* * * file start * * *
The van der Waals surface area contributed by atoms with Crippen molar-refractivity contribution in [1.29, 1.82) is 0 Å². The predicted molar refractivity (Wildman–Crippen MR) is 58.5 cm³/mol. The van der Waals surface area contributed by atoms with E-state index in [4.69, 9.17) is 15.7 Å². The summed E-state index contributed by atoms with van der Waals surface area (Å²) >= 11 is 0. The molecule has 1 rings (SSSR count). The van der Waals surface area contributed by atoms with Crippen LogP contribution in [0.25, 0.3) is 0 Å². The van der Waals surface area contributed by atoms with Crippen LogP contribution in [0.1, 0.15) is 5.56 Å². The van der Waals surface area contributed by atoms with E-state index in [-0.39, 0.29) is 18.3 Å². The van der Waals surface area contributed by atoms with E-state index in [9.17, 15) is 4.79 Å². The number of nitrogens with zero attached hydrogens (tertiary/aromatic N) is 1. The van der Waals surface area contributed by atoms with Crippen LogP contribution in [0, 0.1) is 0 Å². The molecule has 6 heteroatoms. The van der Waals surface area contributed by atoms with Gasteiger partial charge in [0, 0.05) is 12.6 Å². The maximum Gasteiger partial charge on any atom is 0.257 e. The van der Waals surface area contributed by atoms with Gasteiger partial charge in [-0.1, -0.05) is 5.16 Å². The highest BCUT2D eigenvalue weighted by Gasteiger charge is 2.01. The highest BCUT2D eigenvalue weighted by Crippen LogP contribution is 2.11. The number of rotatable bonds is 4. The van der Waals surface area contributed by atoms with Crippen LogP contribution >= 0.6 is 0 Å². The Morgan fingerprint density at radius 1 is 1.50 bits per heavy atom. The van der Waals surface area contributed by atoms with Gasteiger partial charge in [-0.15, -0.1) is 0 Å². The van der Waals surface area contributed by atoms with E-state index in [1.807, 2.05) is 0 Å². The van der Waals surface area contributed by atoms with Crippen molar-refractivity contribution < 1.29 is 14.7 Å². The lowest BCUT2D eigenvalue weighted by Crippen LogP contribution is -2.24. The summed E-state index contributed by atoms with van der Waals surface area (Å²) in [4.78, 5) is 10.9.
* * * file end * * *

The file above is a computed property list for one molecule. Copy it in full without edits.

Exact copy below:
The van der Waals surface area contributed by atoms with Crippen molar-refractivity contribution in [1.29, 1.82) is 0 Å². The predicted molar refractivity (Wildman–Crippen MR) is 58.5 cm³/mol. The van der Waals surface area contributed by atoms with E-state index in [4.69, 9.17) is 15.7 Å². The summed E-state index contributed by atoms with van der Waals surface area (Å²) >= 11 is 0. The molecule has 1 rings (SSSR count). The van der Waals surface area contributed by atoms with Crippen LogP contribution in [0.25, 0.3) is 0 Å². The van der Waals surface area contributed by atoms with Crippen LogP contribution in [0.1, 0.15) is 5.56 Å². The van der Waals surface area contributed by atoms with E-state index in [-0.39, 0.29) is 18.3 Å². The van der Waals surface area contributed by atoms with E-state index in [9.17, 15) is 4.79 Å². The number of nitrogens with zero attached hydrogens (tertiary/aromatic N) is 1. The van der Waals surface area contributed by atoms with Crippen LogP contribution in [0, 0.1) is 0 Å². The molecule has 6 heteroatoms. The van der Waals surface area contributed by atoms with Gasteiger partial charge in [0, 0.05) is 12.6 Å². The maximum Gasteiger partial charge on any atom is 0.257 e. The van der Waals surface area contributed by atoms with Gasteiger partial charge in [-0.1, -0.05) is 5.16 Å². The highest BCUT2D eigenvalue weighted by Gasteiger charge is 2.01. The highest BCUT2D eigenvalue weighted by Crippen LogP contribution is 2.11. The number of rotatable bonds is 4. The van der Waals surface area contributed by atoms with Crippen LogP contribution >= 0.6 is 0 Å². The Morgan fingerprint density at radius 1 is 1.50 bits per heavy atom. The van der Waals surface area contributed by atoms with Gasteiger partial charge in [-0.15, -0.1) is 0 Å². The van der Waals surface area contributed by atoms with E-state index in [1.807, 2.05) is 0 Å². The van der Waals surface area contributed by atoms with Crippen molar-refractivity contribution < 1.29 is 14.7 Å². The lowest BCUT2D eigenvalue weighted by Crippen LogP contribution is -2.24. The summed E-state index contributed by atoms with van der Waals surface area (Å²) in [4.78, 5) is 10.9.